I just turned fifty: the same age as my estranged father when he died. Such a thing gets a man to pondering the details of his life.
Such thoughts made me get busy, first by cleaning up my dingy old house. I’ve developed a bit of a friendship with my neighbor, Sally. She’s a single woman my age and has had me over for dinner a few times, and I felt I ought to eventually reciprocate. But first, cleaning up my middle-aged bachelor pad seemed in order.
During the cleanup I came across a box buried deep in my junk room. Inside it was Dad’s collection of vintage telegraph keys. Dad had been a telegrapher for the railroad in the fifties. Seeing these tarnished old brass instruments really brought me back. Dad had mounted them on a scrap of plywood, along with a light bulb and the sounder coils so that, if one wired in a battery, the keys would operate both the light and the sounder, which would make a clickity-clack sound each time the key was pressed. Such had delighted me as a child. I’d even learned a little Morse Code back then.
I couldn’t throw these out. They were one of the few things I still had to remind me of a father I’d hardly known. I’d been seven when Dad left, and twelve when I’d heard he died. Anyway, I had an idea. Sally’s grandson Ethan was staying with her for the summer. I was having trouble trying to relate to him. I never had any children of my own, so they remained a mystery to me. Perhaps Ethan might find some interest in these old keys.
The weekend came and with it another dinner invite from Sally. I joined her and Ethan late Saturday afternoon at her home and brought with me the box containing the telegraph setup. After dinner, I got out the box. “Say, Ethan. I’ve got something here you might be interested in.”
The boy smiled, perhaps thinking I’d brought him a present. I opened the box and took out the board — I’d earlier wired in a new battery. He got a confused look on his face, then said, “What is it?”
“It’s a telegraph set. My dad’s. Push that key there.”
He pressed the key. Nothing happened. He released and pressed a few more times. Nothing. “So what does it do?”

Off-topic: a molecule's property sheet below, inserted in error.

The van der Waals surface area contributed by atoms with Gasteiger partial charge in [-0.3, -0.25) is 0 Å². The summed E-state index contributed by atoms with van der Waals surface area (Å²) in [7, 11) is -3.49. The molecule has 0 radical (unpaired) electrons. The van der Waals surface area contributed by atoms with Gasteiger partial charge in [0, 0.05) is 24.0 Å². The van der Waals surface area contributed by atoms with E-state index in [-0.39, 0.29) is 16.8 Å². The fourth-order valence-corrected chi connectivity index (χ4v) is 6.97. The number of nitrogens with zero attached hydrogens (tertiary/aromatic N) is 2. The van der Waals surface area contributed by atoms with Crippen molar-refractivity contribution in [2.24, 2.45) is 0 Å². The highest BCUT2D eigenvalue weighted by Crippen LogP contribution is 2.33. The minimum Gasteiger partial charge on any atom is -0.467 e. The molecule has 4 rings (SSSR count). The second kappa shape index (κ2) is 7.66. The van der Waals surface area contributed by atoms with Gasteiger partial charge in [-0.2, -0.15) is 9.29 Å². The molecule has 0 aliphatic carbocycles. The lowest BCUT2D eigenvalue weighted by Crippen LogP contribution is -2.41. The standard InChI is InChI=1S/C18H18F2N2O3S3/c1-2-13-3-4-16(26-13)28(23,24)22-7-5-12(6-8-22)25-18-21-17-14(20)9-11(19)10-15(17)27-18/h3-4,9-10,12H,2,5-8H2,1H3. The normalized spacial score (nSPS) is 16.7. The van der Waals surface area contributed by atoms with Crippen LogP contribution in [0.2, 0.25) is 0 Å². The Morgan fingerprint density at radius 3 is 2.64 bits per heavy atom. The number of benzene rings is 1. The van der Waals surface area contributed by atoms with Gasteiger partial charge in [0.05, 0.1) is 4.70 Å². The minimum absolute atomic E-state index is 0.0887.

“Well, it’s what people used to send messages on before there were phones or computers. I thought I had it working again.”
“Oh, okay. Cool. Grandma, can I go play Xbox now?”
Sally frowned. “Don’t you want Sam to show you more about the telegraph?”
“Oh, Ethan, fine. Go play your games.”
The boy got up and raced out of the dining room. .
“Oh, don’t be. It was silly of me to think he’d care about that old junk — even if it would’ve worked.”
“Well, we can have a little adult time now. Why don’t I open more wine?”
“Now you’re talking.”
Sally opened another bottle of the same red we’d had at dinner and we took two glasses and sat out on her back porch. Twilight was just setting in and an unseasonably mild August breeze cooled the air. I sipped my wine in silence.
Truth be told, I had a bit of crush on Sally. It was foolish — Sally was just being friendly and probably felt sorry for a loner like me. But I guess a fella can dream. When I was younger I had a great many romantic relationships — bold, passionate loves that seemed to come as easy as a spring rain shower. Most lasted about as long, I guess. I’d never really been able to commit to anyone, and there was always someone else on the horizon. Then I hit middle age and at some point, that horizon faded. Even cheap romance wasn’t easy anymore. The magic wasn’t there anymore.
Sally sat beside me, her hand just inches from mine. It would’ve been so easy to reach over and place my hand gently on hers, but I just didn’t know. Back in the day, there was a method to these things, an unspoken communication like nature’s own Morse Code of romance. I’d send out a signal, and I’d get a silent, tacit reply. Then I’d know it was okay to take a woman’s hand, or lean in for a kiss. I’d lost that ability. Or maybe it was still there, but no one sent signals my way anymore. The wire had gone dead.
“Sam, excuse me for a moment,” said Sally, interrupting my thoughts. She went inside and came back out with the telegraph board.
“What do you want with that old mess?” I asked.
She sat, placing the telegraph board between us. “I was just thinking. These things are actually sort of beautiful. I’ve always liked antiques and I think we could clean them up, polish the brass until it shines and mount them on a nice piece of stained oak. You’d have a nice little display to hang on your wall.”
“Well, maybe so.”
“Ethan’s going back home next week. I’ll have a lot more time then. It could be a little project I could help you with. And you could help me with things as well.”
“Yeah, what you got in mind?”
“Oh, mow my lawn, weed my garden, you know.”
“Um, well, sure.”
She smiled. “I’m kidding. I mean like go to the movies with me and maybe even go on a weekend getaway. If you would like to, that is.”
She leaned toward me, as if perhaps for a kiss, and as she did her knee bumped the telegraph key. Somehow, the bulb lit, and the sounder coil started clacking like mad, sending out random dots and dashes as if it had something important to say.
“Hey, it still has some life left in it,” she said.
“Well, I guess it does.”
Christopher Owen lives in Texas with his wife and two cats. His work has appeared at Daily Science Fiction, Every Day Fiction, Mirror Dance, Eleven Eleven Literary Journal, New Myths and other places. He is a graduate of the Odyssey Writing Workshop and the Yale Summer Writers’ Conference.